When someone asks you if you want to build an airplane, you immediately respond yes, as the rest can be figured out later. This simple question, posed by an unlikely friend, was the spark that ignited two years of working towards the goal of a flying airplane. Jeff Smith, the same gentleman who saved my dad’s life not three years before, was now asking me to help build the same kind of airplane that my dad was flying when he crashed. Remind me the definition of insanity again?

airplane in hangar

Jeff Smith and I spent hours on the build filled with laughter, blood, sweat, and even a tear or two of joy, will never be forgotten.

We spent many hours in his workshop just down the road from my house. These hours filled with laughter, blood, sweat, and even a tear or two of joy, will never be forgotten. We enjoyed the highs of seeing things take shape, but maybe the highs were just the chemicals we were breathing. In just over two years, our new Carbon Cub took flight. This moment of being such a young builder, now tasked with so much responsibility in getting the airplane up and back down, was thrilling and daunting all in one go. The flight went off without a hitch.

I had checked the box of being a builder (with a LOT of help from Jeff), and was now flying my very own Cub. However, this first flight in the Cub, albeit a close second, was not my most memorable flight. It will be hard to ever fully express my gratitude, but I’d like to think Jeff knows how grateful I am for the entire experience. I certainly didn’t think I could learn so much from one person, but I do think I was able to teach him a thing or two as well.

Blister Flight was formed in September 2023. This flight included five airplanes, six pilots, and the adventure of a lifetime. Blister, the call sign given to my uncle, because he notoriously shows up after the work is done, was dubbed the name of the group. We trekked from around the country to gather for a week of flying in the backcountry. At a beautiful ranch nestled in the wilderness, we shared laughs and learning, and had a fantastic week. I got to spend time learning about my airplane in a much more intimate manner. I learned what she could give me in hostile environments, and how incredible the experience of flying in the backcountry truly is.

airplanes in formation

Blister flight included five airplanes, six pilots, and the adventure of a lifetime.

On the third day, an opportunity arose. After a fuel stop in McCall, we agreed to head towards 3U2, the airstrip better known as Johnson Creek. The exact same Johnson Creek where I had promised Jim I would be the youngest builder. The exact same Johnson Creek where I realized I loved aviation. The exact same Johnson Creek that made me and my dad fall in love with the backcountry. This was the flight that connected every dot. I took off from McCall alongside my dad, me in my airplane, him in his, in a tight formation. My uncle and a friend in their Carbon Cubs preceded us, and a fifth cub in trail.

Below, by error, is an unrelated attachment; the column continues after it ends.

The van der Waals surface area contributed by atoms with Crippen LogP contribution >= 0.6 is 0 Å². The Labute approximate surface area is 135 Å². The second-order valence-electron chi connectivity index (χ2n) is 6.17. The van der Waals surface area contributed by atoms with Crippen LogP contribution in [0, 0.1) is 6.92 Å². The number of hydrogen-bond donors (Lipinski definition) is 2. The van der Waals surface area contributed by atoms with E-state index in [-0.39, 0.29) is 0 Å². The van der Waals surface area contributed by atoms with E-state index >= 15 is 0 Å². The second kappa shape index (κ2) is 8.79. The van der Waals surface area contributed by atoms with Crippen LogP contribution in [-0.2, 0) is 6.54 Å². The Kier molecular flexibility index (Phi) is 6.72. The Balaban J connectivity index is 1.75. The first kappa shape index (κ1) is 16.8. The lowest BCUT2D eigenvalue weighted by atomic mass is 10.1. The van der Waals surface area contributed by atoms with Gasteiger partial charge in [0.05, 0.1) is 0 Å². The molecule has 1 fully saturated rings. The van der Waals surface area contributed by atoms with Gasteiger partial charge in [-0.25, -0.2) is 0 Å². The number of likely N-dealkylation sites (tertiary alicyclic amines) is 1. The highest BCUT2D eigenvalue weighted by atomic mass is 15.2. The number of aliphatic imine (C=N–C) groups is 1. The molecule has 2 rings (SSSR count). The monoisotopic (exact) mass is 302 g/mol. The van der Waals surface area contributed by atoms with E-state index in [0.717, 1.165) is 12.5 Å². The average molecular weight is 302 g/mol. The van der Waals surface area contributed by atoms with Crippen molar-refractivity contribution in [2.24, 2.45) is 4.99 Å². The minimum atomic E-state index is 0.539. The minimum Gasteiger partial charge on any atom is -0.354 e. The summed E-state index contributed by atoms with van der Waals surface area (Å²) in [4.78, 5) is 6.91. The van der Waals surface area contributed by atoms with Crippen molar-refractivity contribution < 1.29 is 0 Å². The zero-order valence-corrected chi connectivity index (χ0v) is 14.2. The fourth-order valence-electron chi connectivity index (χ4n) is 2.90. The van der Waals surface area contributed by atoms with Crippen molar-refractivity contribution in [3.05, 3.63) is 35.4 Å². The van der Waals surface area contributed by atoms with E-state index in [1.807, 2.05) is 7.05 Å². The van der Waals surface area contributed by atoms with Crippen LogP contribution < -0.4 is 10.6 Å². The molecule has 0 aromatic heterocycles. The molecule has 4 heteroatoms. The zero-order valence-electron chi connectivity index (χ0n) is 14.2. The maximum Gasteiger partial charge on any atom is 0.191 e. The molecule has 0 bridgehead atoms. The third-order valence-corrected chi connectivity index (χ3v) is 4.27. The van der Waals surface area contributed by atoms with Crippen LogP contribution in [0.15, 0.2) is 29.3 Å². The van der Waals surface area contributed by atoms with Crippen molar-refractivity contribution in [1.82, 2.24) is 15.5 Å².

We linked up in our chain, pointing out scenery on the radio, getting a few licks in at each other, and enjoying the ride. About halfway through the flight, what I was about to do dawned on me. This was the flight where so many seemingly disconnected events in my life would all come together. A decade of experiences and situations that, at the time, I couldn’t comprehend, were pulling invisible strings to draw me to this moment. The lifetime of hearing avgas firing through cylinders, seeing the world fall away as you climb, and feeling the visceral emotions of being in the sky, had all happened to pull me to this moment.

I entered the basin from the north to fly a standard pattern. I heard the thre airplanes in front of me land, and I, being the fourth, took my turn. I ripped over the trees as you have to do, and pushed the nose forwards to drop over the edge of the canyon to get down to final.

Johnson Creek Traffic, Carbon Cub Six-Charlie-Charlie, Short Final”.

I touched the wheels down in the soft green grass, and all I could think about was Jim Richmond looking down on me. Smiling with his soft grin, as I, the youngest Carbon Cub builder, had just landed back at the same airstrip where I developed my love for aviation. And the same place my promise was made. I had fulfilled a decade-long promise, found resilience from one of the most taxing experiences of my life, and completed something so surreal with loved ones around me, sharing that moment in their own way. On that day in Idaho, there was a flight of five airplanes, six pilots, and one angel.

pilots outside of airplanes

The crew of Blister Flight at Johnson Creek.